19 Ironclad Rules for Readable Communications
David Ogilvy on Readability:
1. Avoid gray walls of type.
2. A display subhead of two or three lines between your headline and your body copy will heighten the reader’s appetite for the feast to come.
3. After two or three inches of copy, insert your first mini-headline, and thereafter pepper mini-headlines throughout. They keep the reader marching forward. Make some of them interrogative, to excite curiosity in the next run of copy.
4. An ingenious sequence of boldly displayed boldface mini-headlines can deliver the substance of your entire pitch to glancers who are too lazy to wade through the text.
5. Type smaller than 9-point is difficult for most people to read.
6. Break up the monotony of long copy by setting key paragraphs in boldface or italic.
7. Insert illustrations from time to time.
8. Help the reader into your paragraphs with arrowheads, bullets, asterisks and marginal marks.
9. Never set your copy in reverse (white type on a black background) and never set it over a gray or colored tint. The old school of art directors believed that these devices forced people to read the copy; we now know that they make reading physically impossible.
10. If you use leading between paragraphs, you increase readership by an average of 12 percent.
11. If you have a lot of unrelated facts to recite, don’t try to relate them with cumbersome connectives; simply number them, as I am doing here.
Denny Hatch Picks Up Where David Ogilvy Leaves Off
12. How Long Should a Sentence Be?
—Clipping from a Virginia Newspaper from subscriber Scott Huch, who taped it on his desk lamp 30 years ago. Below is the text:
“Tests have shown that a sentence of eight words is very easy to read; of 11 words, easy; of 14 words, fairly easy; of 17 words, standard; of 21 words, fairly difficult; of 25 words, difficult; of 29 or more words, very difficult; so this sentence with 54 words, counting numbers, is ranked impossible.”
13. I instinctively count the words of every long sentence I write. Any sentence longer than 29 words is either trimmed or split up.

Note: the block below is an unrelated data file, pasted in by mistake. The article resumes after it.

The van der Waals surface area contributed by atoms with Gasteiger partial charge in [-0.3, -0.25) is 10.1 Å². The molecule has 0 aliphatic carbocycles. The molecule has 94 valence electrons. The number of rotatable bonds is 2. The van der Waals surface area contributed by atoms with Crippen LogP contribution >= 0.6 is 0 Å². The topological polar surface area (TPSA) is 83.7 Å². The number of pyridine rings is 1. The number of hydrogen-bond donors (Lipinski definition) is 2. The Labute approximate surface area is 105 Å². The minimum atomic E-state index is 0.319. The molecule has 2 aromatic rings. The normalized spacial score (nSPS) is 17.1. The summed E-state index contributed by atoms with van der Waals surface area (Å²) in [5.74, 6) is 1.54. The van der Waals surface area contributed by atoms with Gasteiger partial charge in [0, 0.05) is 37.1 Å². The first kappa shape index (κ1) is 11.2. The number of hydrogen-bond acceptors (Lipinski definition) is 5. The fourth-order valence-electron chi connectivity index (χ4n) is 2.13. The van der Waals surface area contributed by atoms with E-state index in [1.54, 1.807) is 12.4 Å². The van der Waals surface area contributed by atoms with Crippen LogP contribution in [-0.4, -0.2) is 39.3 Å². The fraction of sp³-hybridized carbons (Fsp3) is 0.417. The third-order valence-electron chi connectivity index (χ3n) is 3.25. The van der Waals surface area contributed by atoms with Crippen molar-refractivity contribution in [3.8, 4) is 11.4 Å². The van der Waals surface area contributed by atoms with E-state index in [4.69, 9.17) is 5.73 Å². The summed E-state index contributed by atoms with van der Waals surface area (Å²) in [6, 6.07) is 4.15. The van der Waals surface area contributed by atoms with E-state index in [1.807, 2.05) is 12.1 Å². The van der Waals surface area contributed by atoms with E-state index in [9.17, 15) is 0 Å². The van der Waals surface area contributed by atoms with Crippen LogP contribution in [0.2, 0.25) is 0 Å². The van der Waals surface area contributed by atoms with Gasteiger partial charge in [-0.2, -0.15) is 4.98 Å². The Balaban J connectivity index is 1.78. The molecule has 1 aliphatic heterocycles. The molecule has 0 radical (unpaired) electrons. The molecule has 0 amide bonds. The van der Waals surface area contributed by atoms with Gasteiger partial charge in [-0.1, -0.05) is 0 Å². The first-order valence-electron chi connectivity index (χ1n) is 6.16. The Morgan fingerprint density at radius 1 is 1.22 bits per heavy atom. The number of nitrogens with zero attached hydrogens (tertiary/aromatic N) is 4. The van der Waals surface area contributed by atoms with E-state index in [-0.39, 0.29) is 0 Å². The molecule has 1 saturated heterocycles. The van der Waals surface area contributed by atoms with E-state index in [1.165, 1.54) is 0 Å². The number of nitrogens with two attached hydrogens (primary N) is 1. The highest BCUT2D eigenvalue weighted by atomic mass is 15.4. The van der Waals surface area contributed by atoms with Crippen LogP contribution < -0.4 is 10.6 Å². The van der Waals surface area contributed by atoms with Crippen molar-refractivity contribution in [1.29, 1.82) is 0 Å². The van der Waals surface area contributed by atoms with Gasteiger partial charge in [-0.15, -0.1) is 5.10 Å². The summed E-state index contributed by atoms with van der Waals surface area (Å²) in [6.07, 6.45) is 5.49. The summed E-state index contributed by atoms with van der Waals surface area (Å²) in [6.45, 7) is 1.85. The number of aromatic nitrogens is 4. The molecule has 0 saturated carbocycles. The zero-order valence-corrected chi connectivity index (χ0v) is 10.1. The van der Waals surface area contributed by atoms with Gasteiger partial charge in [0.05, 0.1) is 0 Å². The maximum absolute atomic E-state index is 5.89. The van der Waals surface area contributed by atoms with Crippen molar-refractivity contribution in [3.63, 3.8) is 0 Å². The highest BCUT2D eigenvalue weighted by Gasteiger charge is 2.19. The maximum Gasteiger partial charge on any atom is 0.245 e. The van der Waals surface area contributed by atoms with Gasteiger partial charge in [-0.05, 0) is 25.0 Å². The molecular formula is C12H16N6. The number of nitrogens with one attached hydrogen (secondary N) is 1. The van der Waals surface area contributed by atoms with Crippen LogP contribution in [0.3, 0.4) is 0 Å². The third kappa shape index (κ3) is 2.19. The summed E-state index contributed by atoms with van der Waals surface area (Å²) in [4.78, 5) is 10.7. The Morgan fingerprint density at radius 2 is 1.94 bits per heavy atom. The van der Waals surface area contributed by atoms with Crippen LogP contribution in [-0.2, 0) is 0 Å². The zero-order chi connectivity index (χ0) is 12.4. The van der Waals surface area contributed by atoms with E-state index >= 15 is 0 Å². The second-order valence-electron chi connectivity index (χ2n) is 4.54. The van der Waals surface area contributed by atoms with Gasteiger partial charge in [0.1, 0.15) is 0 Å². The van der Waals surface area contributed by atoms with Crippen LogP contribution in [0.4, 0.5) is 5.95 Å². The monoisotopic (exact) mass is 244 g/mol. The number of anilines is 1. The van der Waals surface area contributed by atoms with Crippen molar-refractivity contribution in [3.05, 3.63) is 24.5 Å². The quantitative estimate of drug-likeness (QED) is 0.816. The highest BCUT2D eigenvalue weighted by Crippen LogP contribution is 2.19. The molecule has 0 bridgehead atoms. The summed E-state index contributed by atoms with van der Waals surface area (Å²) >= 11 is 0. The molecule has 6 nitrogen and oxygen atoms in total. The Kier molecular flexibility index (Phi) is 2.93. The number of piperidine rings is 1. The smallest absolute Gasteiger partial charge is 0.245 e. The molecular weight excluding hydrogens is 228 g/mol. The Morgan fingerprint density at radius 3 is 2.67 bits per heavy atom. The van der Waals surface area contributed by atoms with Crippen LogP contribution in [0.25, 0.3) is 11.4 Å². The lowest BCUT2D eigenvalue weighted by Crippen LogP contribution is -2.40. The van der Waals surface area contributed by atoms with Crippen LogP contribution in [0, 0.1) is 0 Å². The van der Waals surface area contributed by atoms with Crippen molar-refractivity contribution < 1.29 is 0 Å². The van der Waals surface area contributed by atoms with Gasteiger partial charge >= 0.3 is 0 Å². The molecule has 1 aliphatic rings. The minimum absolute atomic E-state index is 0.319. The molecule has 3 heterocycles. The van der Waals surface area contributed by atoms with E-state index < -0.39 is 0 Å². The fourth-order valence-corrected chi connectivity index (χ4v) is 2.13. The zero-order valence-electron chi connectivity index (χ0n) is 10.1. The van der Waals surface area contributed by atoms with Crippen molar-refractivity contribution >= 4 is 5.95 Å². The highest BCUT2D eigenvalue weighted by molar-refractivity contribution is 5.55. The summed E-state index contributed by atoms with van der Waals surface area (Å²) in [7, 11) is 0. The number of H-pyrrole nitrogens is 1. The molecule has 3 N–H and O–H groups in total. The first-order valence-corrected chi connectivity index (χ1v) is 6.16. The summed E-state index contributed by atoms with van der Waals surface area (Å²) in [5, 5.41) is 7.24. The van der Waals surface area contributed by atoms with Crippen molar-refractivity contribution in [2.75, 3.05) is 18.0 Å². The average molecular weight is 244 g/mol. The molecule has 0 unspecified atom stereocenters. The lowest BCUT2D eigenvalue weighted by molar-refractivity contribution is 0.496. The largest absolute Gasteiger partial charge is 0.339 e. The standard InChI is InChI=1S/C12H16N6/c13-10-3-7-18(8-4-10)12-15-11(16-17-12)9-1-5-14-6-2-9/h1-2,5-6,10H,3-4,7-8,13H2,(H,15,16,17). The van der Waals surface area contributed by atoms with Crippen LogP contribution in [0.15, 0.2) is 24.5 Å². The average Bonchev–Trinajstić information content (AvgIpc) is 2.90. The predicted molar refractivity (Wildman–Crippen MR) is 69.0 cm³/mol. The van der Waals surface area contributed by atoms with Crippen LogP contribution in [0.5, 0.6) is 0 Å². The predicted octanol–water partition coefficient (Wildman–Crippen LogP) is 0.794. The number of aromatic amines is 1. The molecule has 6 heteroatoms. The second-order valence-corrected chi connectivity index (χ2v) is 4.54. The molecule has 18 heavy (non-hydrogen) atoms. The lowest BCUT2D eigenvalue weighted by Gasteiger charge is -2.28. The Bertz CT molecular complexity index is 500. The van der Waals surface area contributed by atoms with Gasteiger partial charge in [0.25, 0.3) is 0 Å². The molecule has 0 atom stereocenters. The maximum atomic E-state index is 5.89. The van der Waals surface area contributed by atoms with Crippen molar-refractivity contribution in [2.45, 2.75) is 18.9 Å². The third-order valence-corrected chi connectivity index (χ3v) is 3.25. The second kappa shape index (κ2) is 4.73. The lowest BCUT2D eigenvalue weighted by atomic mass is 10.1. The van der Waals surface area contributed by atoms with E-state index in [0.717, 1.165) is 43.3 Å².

14. For body copy in print communications, use a serif font.
15. Digital body copy should be sans serif.
16. “Ideal width of a line on paper: Anything from 45 to 75 characters is widely-regarded as a satisfactory length of line for a single-column page set in a serifed text face in a text size. The 66-character line (counting both letters and spaces) is widely regarded as ideal.” —Robert Bringhurst, Elements of Typographic Style
17. “To determine line length for optimum readability, a good guideline is between nine and 12 words for unjustified text. Fewer words may cause the sentence structure to break up, and may also result in too many hyphenations. Both of these reduce readability. Conversely, a line with more than 12 words can become tedious to read. Additionally, a reader can easily get lost when going from the end of one long line to the beginning of the next, and may inadvertently reread the same line, or miss a line or two.” —Ilene Strizver, founder, The Type Studio
18. Online Readability: “Line widths should be 50 to 75 characters including spaces.” —Christian Holst, Baymard Institute
19. The 50 most frequently looked-up words by readers of The New York Times (1/1/2010 through 5/26/2010)(Alphabetically, not by number of look-ups)
Note: If you use any of these, chances are good your reader may leave you to look it up. The thread is interrupted and maybe you’ve lost a reader.
alacrity — antediluvian — apoplectic — apostates — atavistic — austerity — baldenfreude — canard — chimera — comity — crèches — cynosure — démarche — desultory — egregious — epistemic — ersatz — feckless — hegemony — hubris — incendiary — inchoate — Internecine — jejune — Kristallnacht — laconic — Manichean — mirabile dictu — nascent — obduracy — obstreperous — omertà — opprobrium — overhaul — peripatetic — polemicist — prescient — profligacy — profligate — provenance — putative — redoubtable — renminbi — sanguine — sclerotic — solipsistic — soporific — sui generis — ubiquitous — verisimilitude
Takeaways to Consider:
- Many academics, scientists, lawyers, P.R. Practitioners, database gurus, millennials and — above all — the Roberts Supreme Court are incapable of writing terse, to-the-point, readable prose.
- This column is for them.
Denny Hatch is marketing consultant, copywriter and designer. The author of four novels and 7 business books, his newest is Write Everything Right!
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Denny can be reached at:
email@example.com • www.dennyhatch.com